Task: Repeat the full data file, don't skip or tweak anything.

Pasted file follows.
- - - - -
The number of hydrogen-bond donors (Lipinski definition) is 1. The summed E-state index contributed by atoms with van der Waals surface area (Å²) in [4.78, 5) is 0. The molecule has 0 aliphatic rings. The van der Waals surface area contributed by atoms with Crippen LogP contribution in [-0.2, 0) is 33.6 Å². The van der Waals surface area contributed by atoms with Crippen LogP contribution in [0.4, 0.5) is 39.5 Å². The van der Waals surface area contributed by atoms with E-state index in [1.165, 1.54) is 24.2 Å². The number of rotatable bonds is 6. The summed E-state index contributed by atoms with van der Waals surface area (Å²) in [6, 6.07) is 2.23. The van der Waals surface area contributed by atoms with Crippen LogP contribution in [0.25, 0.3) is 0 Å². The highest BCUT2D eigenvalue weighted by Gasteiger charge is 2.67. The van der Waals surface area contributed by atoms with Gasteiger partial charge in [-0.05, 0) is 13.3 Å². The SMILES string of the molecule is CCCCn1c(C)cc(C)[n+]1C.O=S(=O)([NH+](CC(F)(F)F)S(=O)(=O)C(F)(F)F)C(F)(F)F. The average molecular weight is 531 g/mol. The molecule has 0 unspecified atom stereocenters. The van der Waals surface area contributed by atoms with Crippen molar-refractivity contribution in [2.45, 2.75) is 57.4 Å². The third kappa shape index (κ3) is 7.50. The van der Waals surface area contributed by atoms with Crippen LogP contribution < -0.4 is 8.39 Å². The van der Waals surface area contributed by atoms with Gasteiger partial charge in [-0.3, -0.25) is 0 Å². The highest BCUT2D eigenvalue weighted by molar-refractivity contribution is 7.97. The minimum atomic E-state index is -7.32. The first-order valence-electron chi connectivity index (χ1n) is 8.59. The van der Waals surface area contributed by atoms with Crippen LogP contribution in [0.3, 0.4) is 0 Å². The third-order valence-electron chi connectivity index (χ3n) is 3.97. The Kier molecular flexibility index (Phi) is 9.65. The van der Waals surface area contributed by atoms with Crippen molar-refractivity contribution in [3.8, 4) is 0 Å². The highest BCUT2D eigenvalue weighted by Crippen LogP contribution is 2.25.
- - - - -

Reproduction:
The number of hydrogen-bond donors (Lipinski definition) is 1. The summed E-state index contributed by atoms with van der Waals surface area (Å²) in [4.78, 5) is 0. The molecule has 0 aliphatic rings. The van der Waals surface area contributed by atoms with Crippen LogP contribution in [-0.2, 0) is 33.6 Å². The van der Waals surface area contributed by atoms with Crippen LogP contribution in [0.4, 0.5) is 39.5 Å². The van der Waals surface area contributed by atoms with E-state index in [1.165, 1.54) is 24.2 Å². The number of rotatable bonds is 6. The summed E-state index contributed by atoms with van der Waals surface area (Å²) in [6, 6.07) is 2.23. The van der Waals surface area contributed by atoms with Crippen LogP contribution in [0.25, 0.3) is 0 Å². The highest BCUT2D eigenvalue weighted by Gasteiger charge is 2.67. The van der Waals surface area contributed by atoms with Gasteiger partial charge in [-0.05, 0) is 13.3 Å². The SMILES string of the molecule is CCCCn1c(C)cc(C)[n+]1C.O=S(=O)([NH+](CC(F)(F)F)S(=O)(=O)C(F)(F)F)C(F)(F)F. The average molecular weight is 531 g/mol. The molecule has 0 unspecified atom stereocenters. The van der Waals surface area contributed by atoms with Crippen molar-refractivity contribution in [2.45, 2.75) is 57.4 Å². The third kappa shape index (κ3) is 7.50. The van der Waals surface area contributed by atoms with Crippen LogP contribution < -0.4 is 8.39 Å². The van der Waals surface area contributed by atoms with Gasteiger partial charge in [-0.3, -0.25) is 0 Å². The highest BCUT2D eigenvalue weighted by molar-refractivity contribution is 7.97. The minimum atomic E-state index is -7.32. The first-order valence-electron chi connectivity index (χ1n) is 8.59. The van der Waals surface area contributed by atoms with Crippen LogP contribution in [0.3, 0.4) is 0 Å². The third-order valence-electron chi connectivity index (χ3n) is 3.97. The Kier molecular flexibility index (Phi) is 9.65. The van der Waals surface area contributed by atoms with Crippen molar-refractivity contribution in [3.8, 4) is 0 Å². The highest BCUT2D eigenvalue weighted by Crippen LogP contribution is 2.25.